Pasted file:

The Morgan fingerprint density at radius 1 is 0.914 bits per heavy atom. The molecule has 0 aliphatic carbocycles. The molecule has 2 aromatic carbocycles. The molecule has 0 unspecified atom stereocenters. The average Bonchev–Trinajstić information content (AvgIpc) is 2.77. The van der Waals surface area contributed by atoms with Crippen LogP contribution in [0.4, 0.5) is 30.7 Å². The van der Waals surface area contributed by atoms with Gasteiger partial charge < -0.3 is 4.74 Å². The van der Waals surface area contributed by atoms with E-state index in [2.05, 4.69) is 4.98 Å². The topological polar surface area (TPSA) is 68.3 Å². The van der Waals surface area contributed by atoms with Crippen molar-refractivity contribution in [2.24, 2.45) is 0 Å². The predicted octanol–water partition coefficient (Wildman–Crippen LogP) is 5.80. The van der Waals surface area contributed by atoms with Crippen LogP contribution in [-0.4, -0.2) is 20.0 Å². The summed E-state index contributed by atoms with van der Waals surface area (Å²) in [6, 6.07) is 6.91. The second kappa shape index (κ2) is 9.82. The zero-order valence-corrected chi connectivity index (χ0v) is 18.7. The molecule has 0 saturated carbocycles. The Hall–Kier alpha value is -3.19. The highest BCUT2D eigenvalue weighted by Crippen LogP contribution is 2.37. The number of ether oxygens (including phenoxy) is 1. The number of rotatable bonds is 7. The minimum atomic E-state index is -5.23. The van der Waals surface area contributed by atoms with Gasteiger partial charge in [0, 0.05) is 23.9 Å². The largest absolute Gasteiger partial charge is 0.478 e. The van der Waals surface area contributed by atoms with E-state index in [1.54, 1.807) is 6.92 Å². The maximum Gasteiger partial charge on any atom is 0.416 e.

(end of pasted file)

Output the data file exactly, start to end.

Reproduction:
The Morgan fingerprint density at radius 1 is 0.914 bits per heavy atom. The molecule has 0 aliphatic carbocycles. The molecule has 2 aromatic carbocycles. The molecule has 0 unspecified atom stereocenters. The average Bonchev–Trinajstić information content (AvgIpc) is 2.77. The van der Waals surface area contributed by atoms with Crippen LogP contribution in [0.4, 0.5) is 30.7 Å². The van der Waals surface area contributed by atoms with Gasteiger partial charge < -0.3 is 4.74 Å². The van der Waals surface area contributed by atoms with E-state index in [2.05, 4.69) is 4.98 Å². The topological polar surface area (TPSA) is 68.3 Å². The van der Waals surface area contributed by atoms with Crippen molar-refractivity contribution in [2.24, 2.45) is 0 Å². The predicted octanol–water partition coefficient (Wildman–Crippen LogP) is 5.80. The van der Waals surface area contributed by atoms with Crippen LogP contribution in [-0.4, -0.2) is 20.0 Å². The summed E-state index contributed by atoms with van der Waals surface area (Å²) in [6, 6.07) is 6.91. The second kappa shape index (κ2) is 9.82. The zero-order valence-corrected chi connectivity index (χ0v) is 18.7. The molecule has 0 saturated carbocycles. The Hall–Kier alpha value is -3.19. The highest BCUT2D eigenvalue weighted by Crippen LogP contribution is 2.37. The number of ether oxygens (including phenoxy) is 1. The number of rotatable bonds is 7. The minimum atomic E-state index is -5.23. The van der Waals surface area contributed by atoms with Gasteiger partial charge in [0, 0.05) is 23.9 Å². The largest absolute Gasteiger partial charge is 0.478 e. The van der Waals surface area contributed by atoms with E-state index in [1.54, 1.807) is 6.92 Å². The maximum Gasteiger partial charge on any atom is 0.416 e.